All of that, and we’re not even to the pyrotechnics course, involving a bell-shaped pedestal for a miniature empanada topped with crunchy chapulines and a flame-shooting porcelain hibachi delivered to each table, where duck hearts skewered on rosemary branches get a good sear before they are replaced with incredibly succulent squab breast, dry-aged to develop flavor and eliminate gaminess.

At this point, Barlow called for an actual intermission, a welcome chance to wander into the busy Flora Street dining room or chat with Pyles, then return to find a beautiful centerpiece made with whole coconuts and overflowing with liquid nitrogen and a palate-awakening frozen cocktail of young coconut, sotol, wild agave and lime.

And … there was more. Much more.

Lamb loin and belly with hoja santa, mole de calabaza and chicatanas (flying ants)
Lamb loin and belly with hoja santa, mole de calabaza and chicatanas (flying ants)(Jason Janik / Special Contributor)

Sommelier Aaron Benson, who has worked at numerous restaurants around Dallas including Veritas Wine Room and Stephan Pyles, assembles two impressive wine pairings for each menu. The Lieu Dit pairing ($125) is the more adventurous, with wines such as the unusual sherrylike 2015 Gavalas Nikteri Assyrtiko from Santorini, ideal with the kampachi escabeche, or two mourvèdres served side-by-side, one made in the Texas Hill Country by William Chris, the other a 2014 Bandol from Château Pradeaux, with an Akaushi rib-eye course. The Grand Cru pairing offers more prestigious bottles, but it’s not compelling enough at twice the price.

Benson’s nonalcoholic pairings are also clever and as visual as floral arrangements. Each glass contains the components of a wine experience, with acids from fruit vinegars, savory characteristics from miso, teas, tonics and bitters, and many other ingredients cooked up by Benson himself.

The staff creates unique coctails to go with each new menu at Fauna in Dallas, TX, on Oct. 26, 2019. (Jason Janik/Special Contributor)
The staff creates unique coctails to go with each new menu at Fauna in Dallas, TX, on Oct. 26, 2019. (Jason Janik/Special Contributor)(Jason Janik / Special Contributor)

In all, it was a four-star evening, but unfortunately, the same wasn’t true of my second visit.

On that night, the heat and spice were overbearing in almost every dish, obliterating the flavor of delicate ingredients, including in the desserts. Dishes that should have been warm were served cold. The dashi sphere in the king crab course was actually frozen. Alcohol-free pairings were less astute. There was a loud crash, unnervingly while the flaming hibachis were being cleared.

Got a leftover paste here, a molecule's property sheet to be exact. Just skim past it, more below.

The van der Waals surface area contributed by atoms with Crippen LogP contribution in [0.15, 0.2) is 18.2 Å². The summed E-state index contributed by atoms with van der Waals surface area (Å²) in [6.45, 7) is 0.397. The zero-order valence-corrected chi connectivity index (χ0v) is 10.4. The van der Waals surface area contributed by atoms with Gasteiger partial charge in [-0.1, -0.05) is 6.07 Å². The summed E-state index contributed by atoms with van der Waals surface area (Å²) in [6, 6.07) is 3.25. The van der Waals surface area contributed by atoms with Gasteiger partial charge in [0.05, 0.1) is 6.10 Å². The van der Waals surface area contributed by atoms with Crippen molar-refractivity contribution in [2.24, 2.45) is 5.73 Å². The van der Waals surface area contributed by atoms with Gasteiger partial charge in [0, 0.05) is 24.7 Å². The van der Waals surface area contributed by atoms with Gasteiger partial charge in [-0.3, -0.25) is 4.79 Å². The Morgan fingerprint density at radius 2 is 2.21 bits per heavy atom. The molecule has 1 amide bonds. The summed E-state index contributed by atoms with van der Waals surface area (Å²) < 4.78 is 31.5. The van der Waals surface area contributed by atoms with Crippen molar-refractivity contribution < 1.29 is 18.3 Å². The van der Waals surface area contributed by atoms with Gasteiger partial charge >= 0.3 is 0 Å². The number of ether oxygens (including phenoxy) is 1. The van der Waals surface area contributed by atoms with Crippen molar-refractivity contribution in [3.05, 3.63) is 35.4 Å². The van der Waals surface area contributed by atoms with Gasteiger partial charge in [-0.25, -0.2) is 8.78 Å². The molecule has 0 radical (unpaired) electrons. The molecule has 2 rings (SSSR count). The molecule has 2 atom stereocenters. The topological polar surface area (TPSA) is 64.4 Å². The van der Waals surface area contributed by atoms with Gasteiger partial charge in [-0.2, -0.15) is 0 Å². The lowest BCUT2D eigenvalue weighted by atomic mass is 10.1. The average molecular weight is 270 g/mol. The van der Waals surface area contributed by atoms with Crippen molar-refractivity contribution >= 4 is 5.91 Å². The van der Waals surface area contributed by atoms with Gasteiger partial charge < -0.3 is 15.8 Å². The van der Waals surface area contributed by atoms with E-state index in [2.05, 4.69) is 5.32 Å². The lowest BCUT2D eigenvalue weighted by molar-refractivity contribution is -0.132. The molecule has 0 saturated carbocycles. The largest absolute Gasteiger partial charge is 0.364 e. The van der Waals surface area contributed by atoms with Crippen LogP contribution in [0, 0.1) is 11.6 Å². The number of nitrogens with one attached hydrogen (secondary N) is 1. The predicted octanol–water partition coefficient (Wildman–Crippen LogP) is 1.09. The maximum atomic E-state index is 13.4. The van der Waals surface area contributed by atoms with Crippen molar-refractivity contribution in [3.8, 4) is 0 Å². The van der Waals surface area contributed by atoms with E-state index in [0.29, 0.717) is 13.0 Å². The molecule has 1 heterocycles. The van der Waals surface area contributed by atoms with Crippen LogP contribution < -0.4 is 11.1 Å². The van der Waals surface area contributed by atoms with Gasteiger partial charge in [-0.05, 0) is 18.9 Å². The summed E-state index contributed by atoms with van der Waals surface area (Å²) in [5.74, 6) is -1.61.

Our server asked at the end of most every course, “Are you done working on that?” Something no one should hear in a restaurant of this caliber. No one offered to take my coat, so I sat on the crumbled up thing for the entire 2 1/2 hours.

A room this small amplifies any tension, and on this night, the relaxed flow of the first dinner was replaced with something tight and jumpy, like when you’re at someone’s house for dinner after the hosts have had an argument.

With a bill that can easily hit $700 for two, with tax and tip and wine, an off night is a serious problem. If Fauna is going to keep its seats filled, it will need to find a consistent groove.

Stephan Pyles Flora Street Cafe

The shimmering art, the power decor, the attentive service: Happily, the Flora Street dining room feels the same as ever, despite its “casualization.” (Well, except for the waiters, who now deliver crisp service wearing rumply Hawaiian shirts. Even in November.)

The menu, now overseen by Kylil Henson, Flora’s former sous chef, feels the same, too. It’s a surprise to learn that almost everything on it is new.

Smoked Akaushi rib eye
Smoked Akaushi rib eye(Smiley N. Pool / Staff Photographer)

Dishes are divided into sections called Shareables and Salads, Ceviches, Masa, Fall Fresh, and Large Plates. With the exception of the $42 smoked Akaushi Wagyu rib-eye — flavorful, tender and pleasantly paired with crunchy Brussels sprouts and a slab of potato pave — every dish is less than $30.

Dinner at the new Flora is lot like listening to a greatest hits compilation album: You’ll either find it a highly pleasurable way to spend an evening, or you’ll be a little bored as you work your way through some delicious dishes revived from Pyles’ Mediterranean- Indian restaurant Samar, or the original Flora lobster tamale pie, or new spins on the modern Texas cuisine that Pyles originated decades ago.

Fall mushroom quesadilla
Fall mushroom quesadilla (Smiley N. Pool / Staff Photographer)

Among the summer standouts were a braised pork shoulder that was like a refined version of barbecue, a melting rectangle of shredded meat that had been braised in red wine, guajillo chiles, cumin and other warm spices, then pulled and pressed into a cake and served with a nice goat cheese and peach empanada.

The summer taco, a black squid-ink tortilla topped with fried rings of calamari and preserved lemon aoli, has given way to fall’s mushroom quesadilla, with a poblano tortilla tinged with cilantro, a mixture of wild mushrooms, and a blend of goat cheese, cotija and Monterey Jack topped with a chiffonade of herbaceous hoja santa.

Lamb kofte, a dish originally served at Samar
Lamb kofte, a dish originally served at Samar(Smiley N. Pool / Staff Photographer)

The wine list, by Rudy Mikula, a veteran of Thomas Keller’s Per Se in New York City as well as Nana, Hibiscus and Savor in Dallas, offers a well-edited range of wines from around the world, and Mikula is quick to recommend excellent bottles at around $50, along with some good choices by the glass.